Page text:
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J Clin Endocrinol Metab. 2006 Nov;91(11):4528-36. Epub 2006 Aug 29.

Novel HESX1 mutations associated with a life-threatening neonatal phenotype, pituitary aplasia, but normally located posterior pituitary and no optic nerve abnormalities.

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Institut National de la Santé et de la Recherche Médicale, U654, Hôpital Henri-Mondor, Créteil F-94010, France.



Hesx1 is one of the earliest homeodomain transcription factors expressed during pituitary development. Very few HESX1 mutations have been identified in humans; although in those cases the disease phenotype shows considerable variability, all but one of the patients display an ectopic posterior pituitary and/or optic nerve abnormalities.


The objectives of the study were to describe the complex phenotype associated with the panhypopituitarism of two unrelated Italian patients who, at birth, presented with hypoglycemic seizures and respiratory distress complicated by shock, in a familial context of neonatal death in one family and spontaneous miscarriage in both families and to identify the molecular basis of this unusual syndrome.


Magnetic resonance imaging of the pituitary region, study of HESX1 gene and transcripts, and assessment of the ability of mutated HESX1 proteins to repress transcription were measured.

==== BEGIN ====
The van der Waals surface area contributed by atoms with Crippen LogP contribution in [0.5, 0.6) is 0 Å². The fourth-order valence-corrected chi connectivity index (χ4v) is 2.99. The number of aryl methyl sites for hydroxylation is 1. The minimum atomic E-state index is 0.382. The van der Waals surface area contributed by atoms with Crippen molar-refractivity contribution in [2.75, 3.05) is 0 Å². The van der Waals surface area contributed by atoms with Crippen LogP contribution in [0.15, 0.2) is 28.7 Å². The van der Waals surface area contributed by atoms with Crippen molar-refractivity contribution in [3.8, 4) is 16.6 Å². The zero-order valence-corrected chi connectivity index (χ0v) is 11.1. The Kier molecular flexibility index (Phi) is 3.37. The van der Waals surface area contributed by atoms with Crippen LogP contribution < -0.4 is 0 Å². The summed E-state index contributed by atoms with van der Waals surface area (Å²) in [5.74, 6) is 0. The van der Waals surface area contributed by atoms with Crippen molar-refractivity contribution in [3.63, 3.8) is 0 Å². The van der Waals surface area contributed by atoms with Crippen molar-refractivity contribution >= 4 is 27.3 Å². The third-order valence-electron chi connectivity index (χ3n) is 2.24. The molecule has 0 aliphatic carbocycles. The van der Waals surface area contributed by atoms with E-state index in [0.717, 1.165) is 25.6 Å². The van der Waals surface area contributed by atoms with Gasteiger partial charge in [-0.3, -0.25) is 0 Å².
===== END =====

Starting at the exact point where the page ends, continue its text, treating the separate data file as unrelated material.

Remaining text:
Magnetic resonance imaging examination showed an anterior pituitary aplasia in a flat sella turcica and a normally located posterior pituitary in both patients. A constellation of extrapituitary developmental defects were found in the two patients, but without any optic nerve abnormalities. Sequencing of HESX1 exons and their flanking intronic regions revealed two different homozygous mutations. A frameshift (c.449_450delAC) was identified in one case, whereas the other patient carried a splice defect (c.357 + 2Tb > C) confirmed by the study of HESX1 transcripts. If translated, these mutations would lead to the synthesis of truncated proteins partly or entirely lacking the homeodomain, with no transcriptional repression, as shown by their inability to inhibit PROP1 activity.


These observations reveal two novel HESX1 mutations in a so-far-undescribed disease phenotype characterized by a life-threatening neonatal condition associated with anterior pituitary aplasia, in the absence of ectopic posterior pituitary and optic nerve abnormalities, two features classically associated with HESX1 defects.

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